Saturday, April 14, 2018

"Washington Monument Sunset" (oil, 7" x 7") sold


The painting depicts the Washington Monument, viewed from the Lincoln Monument Reflecting Pond, against a spectacular sunset sky. It was fun to paint a big picture in a small size.

Thursday, April 12, 2018

"You Are Nothing But A Pack Of Cards" (watercolor on paper; 11" x 8") sold


Recently I reread Alice's stories and fell in love with her. After checking first the famous black-and-white illustrations by Sir John Tenniel are out of copyright, I decided to render in color some of my favorite illustrations. I drew with a watercolor pencil, then inked my drawing. The colors are my invention.

Alice has had enough with the Queen, who insists on sentence first and verdict afterwards at the trial. Honestly, the book is so full of nonsense that I don't even remember who was being tried on what crime! When the Queen cries "Off with the Head!", Alice responds with "Who cares for you? You're nothing but a pack of cards!" Hurrah for my brave girl!

Wednesday, April 11, 2018

"Down the Rabbit Hole" (watercolor on paper; 12" x 9") sold


Recently I reread Alice's stories and fell in love with her. Somehow there is no original illustration for this famous scene of Alice falling down the rabbit hole that sets her off on her wild adventure. Here is my attempt. She is falling down slowly; she can even look around and think about things. That's why she doesn't look panicky. Doesn't she look graceful?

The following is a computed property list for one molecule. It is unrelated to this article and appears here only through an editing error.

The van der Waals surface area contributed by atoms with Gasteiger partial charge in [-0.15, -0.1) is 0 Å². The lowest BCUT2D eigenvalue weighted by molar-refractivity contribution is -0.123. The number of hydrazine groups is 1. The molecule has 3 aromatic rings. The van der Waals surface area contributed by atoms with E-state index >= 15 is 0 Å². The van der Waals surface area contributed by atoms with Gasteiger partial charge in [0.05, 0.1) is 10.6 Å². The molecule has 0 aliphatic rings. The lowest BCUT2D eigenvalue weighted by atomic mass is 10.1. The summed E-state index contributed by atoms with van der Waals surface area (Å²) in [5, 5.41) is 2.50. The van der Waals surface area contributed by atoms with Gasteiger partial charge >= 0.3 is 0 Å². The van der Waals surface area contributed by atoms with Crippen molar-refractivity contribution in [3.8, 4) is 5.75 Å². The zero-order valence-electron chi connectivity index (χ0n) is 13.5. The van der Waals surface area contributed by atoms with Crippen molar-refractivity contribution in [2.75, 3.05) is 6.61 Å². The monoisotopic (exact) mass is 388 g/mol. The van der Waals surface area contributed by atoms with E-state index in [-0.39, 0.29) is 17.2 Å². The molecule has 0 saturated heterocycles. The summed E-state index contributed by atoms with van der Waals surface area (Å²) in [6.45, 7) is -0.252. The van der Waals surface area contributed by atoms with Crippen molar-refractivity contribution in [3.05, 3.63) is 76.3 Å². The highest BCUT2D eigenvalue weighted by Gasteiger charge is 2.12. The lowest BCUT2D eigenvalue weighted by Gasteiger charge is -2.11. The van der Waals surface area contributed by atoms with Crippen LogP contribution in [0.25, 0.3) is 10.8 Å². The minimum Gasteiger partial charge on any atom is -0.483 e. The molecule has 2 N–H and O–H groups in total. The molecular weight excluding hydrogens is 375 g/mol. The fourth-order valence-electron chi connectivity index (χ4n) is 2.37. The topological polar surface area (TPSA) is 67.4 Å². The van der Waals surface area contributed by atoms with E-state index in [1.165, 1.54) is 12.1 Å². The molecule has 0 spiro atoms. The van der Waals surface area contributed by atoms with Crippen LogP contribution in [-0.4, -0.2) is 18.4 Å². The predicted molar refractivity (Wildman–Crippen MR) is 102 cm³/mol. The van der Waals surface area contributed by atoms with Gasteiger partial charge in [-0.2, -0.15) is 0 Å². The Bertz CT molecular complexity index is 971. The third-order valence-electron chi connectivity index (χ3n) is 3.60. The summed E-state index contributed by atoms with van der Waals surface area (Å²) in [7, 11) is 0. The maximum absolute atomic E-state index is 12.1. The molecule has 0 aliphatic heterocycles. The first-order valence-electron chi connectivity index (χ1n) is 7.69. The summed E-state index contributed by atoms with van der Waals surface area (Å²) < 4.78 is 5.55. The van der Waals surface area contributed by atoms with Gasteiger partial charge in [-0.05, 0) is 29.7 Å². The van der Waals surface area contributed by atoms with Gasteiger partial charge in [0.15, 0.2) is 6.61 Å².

Tuesday, February 13, 2018

"Detail from Piero della Francesca's Madonna del Parto" (oil on stretched linen; 10" x 8")

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The painting is the copy of a detail from "Madonna del Parto" (c. 1460) by the Italian Renaissance master Piero della Francesca. It is housed in the Museo della Madonna del Parto of Monterchi. The painting was actually the first one I did for the "Let's Face It 2018" online workshop. I got out of posting my recent work and am now getting back into the good habit. I apologize!

The figure of this Madonna, the protector of pregnant women, with her austere expression and natural stance of a woman heavy with child, stands out against the damask canopy, held open at the sides by two angels. The sacred and ritual nature of the image is further emphasized by the fact that the angels are drawn from the same cartoon, repeated in mirror image.

In just seven "working days" Piero della Francesca painted the extraordinary and touching image of the Madonna del Parto, distant as a heavenly vision and yet alive and real in her post-adolescent freshness. 

Piero della Francesca, "Madonna del Parto"

Thursday, February 8, 2018

"Detail from Sandro Botticelli's Venus" (oil on stretched linen; 10" x 8")

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The painting is the copy of a detail from "Venus" by the Italian Renaissance master Sandro Botticelli. The artist painted this solitary Venus in the 1480s, after "The Birth of Venus". The life-size painting shows her in a similar in pose, but her torso's strong contours and pale skin are covered with a sheer top. Her red hair is tightly braided, not blown by the breath of angels, making her more earthly than godlike.